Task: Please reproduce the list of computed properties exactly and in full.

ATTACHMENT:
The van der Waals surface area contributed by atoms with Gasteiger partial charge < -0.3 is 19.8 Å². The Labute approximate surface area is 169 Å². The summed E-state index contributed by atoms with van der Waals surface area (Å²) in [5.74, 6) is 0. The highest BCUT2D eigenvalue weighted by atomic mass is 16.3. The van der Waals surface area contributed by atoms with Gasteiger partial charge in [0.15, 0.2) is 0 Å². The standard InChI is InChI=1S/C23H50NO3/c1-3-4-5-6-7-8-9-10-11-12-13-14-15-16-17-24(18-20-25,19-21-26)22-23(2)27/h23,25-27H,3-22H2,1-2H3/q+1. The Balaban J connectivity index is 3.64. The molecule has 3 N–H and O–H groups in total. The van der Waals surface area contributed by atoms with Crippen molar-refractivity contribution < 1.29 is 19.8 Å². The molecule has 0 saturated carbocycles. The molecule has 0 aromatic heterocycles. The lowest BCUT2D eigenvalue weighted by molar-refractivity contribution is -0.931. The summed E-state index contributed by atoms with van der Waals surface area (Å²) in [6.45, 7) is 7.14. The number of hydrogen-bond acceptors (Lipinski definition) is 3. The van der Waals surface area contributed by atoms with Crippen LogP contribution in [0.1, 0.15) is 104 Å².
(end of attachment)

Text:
The van der Waals surface area contributed by atoms with Gasteiger partial charge < -0.3 is 19.8 Å². The Labute approximate surface area is 169 Å². The summed E-state index contributed by atoms with van der Waals surface area (Å²) in [5.74, 6) is 0. The highest BCUT2D eigenvalue weighted by atomic mass is 16.3. The van der Waals surface area contributed by atoms with Gasteiger partial charge in [0.15, 0.2) is 0 Å². The standard InChI is InChI=1S/C23H50NO3/c1-3-4-5-6-7-8-9-10-11-12-13-14-15-16-17-24(18-20-25,19-21-26)22-23(2)27/h23,25-27H,3-22H2,1-2H3/q+1. The Balaban J connectivity index is 3.64. The molecule has 3 N–H and O–H groups in total. The van der Waals surface area contributed by atoms with Crippen molar-refractivity contribution < 1.29 is 19.8 Å². The molecule has 0 saturated carbocycles. The molecule has 0 aromatic heterocycles. The lowest BCUT2D eigenvalue weighted by molar-refractivity contribution is -0.931. The summed E-state index contributed by atoms with van der Waals surface area (Å²) in [6.45, 7) is 7.14. The number of hydrogen-bond acceptors (Lipinski definition) is 3. The van der Waals surface area contributed by atoms with Crippen LogP contribution in [0.1, 0.15) is 104 Å².